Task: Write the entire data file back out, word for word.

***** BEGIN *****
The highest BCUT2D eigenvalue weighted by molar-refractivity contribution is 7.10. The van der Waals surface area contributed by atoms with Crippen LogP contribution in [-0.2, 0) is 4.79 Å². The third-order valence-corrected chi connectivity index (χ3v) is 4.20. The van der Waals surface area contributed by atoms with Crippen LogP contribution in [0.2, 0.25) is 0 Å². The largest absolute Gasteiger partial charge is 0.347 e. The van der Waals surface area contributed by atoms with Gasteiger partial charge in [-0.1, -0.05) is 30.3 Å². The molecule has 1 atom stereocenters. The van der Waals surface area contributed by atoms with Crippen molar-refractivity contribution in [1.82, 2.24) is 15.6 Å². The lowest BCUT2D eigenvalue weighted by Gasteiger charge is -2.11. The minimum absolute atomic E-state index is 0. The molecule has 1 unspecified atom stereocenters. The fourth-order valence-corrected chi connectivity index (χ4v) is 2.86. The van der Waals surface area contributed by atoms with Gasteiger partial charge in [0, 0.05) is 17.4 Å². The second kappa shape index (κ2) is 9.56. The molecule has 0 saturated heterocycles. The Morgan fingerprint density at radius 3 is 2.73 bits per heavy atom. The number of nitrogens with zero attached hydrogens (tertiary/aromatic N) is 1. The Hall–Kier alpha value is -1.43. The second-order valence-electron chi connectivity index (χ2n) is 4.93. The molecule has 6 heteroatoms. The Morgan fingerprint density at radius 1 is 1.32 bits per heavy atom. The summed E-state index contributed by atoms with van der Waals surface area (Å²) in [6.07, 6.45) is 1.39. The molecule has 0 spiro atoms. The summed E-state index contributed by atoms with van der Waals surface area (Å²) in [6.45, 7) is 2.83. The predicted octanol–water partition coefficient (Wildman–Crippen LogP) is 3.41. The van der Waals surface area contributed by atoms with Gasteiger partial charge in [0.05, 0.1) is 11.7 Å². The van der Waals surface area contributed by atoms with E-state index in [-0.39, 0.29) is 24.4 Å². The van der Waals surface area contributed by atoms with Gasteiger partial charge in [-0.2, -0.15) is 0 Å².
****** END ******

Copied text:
The highest BCUT2D eigenvalue weighted by molar-refractivity contribution is 7.10. The van der Waals surface area contributed by atoms with Crippen LogP contribution in [-0.2, 0) is 4.79 Å². The third-order valence-corrected chi connectivity index (χ3v) is 4.20. The van der Waals surface area contributed by atoms with Crippen LogP contribution in [0.2, 0.25) is 0 Å². The largest absolute Gasteiger partial charge is 0.347 e. The van der Waals surface area contributed by atoms with Gasteiger partial charge in [-0.1, -0.05) is 30.3 Å². The molecule has 1 atom stereocenters. The van der Waals surface area contributed by atoms with Crippen molar-refractivity contribution in [1.82, 2.24) is 15.6 Å². The lowest BCUT2D eigenvalue weighted by Gasteiger charge is -2.11. The minimum absolute atomic E-state index is 0. The molecule has 1 unspecified atom stereocenters. The fourth-order valence-corrected chi connectivity index (χ4v) is 2.86. The van der Waals surface area contributed by atoms with Gasteiger partial charge in [0, 0.05) is 17.4 Å². The second kappa shape index (κ2) is 9.56. The molecule has 0 saturated heterocycles. The Morgan fingerprint density at radius 3 is 2.73 bits per heavy atom. The number of nitrogens with zero attached hydrogens (tertiary/aromatic N) is 1. The Hall–Kier alpha value is -1.43. The second-order valence-electron chi connectivity index (χ2n) is 4.93. The molecule has 6 heteroatoms. The Morgan fingerprint density at radius 1 is 1.32 bits per heavy atom. The summed E-state index contributed by atoms with van der Waals surface area (Å²) in [6.07, 6.45) is 1.39. The molecule has 0 spiro atoms. The summed E-state index contributed by atoms with van der Waals surface area (Å²) in [6.45, 7) is 2.83. The predicted octanol–water partition coefficient (Wildman–Crippen LogP) is 3.41. The van der Waals surface area contributed by atoms with Gasteiger partial charge in [0.05, 0.1) is 11.7 Å². The van der Waals surface area contributed by atoms with E-state index in [-0.39, 0.29) is 24.4 Å². The van der Waals surface area contributed by atoms with Gasteiger partial charge in [-0.2, -0.15) is 0 Å².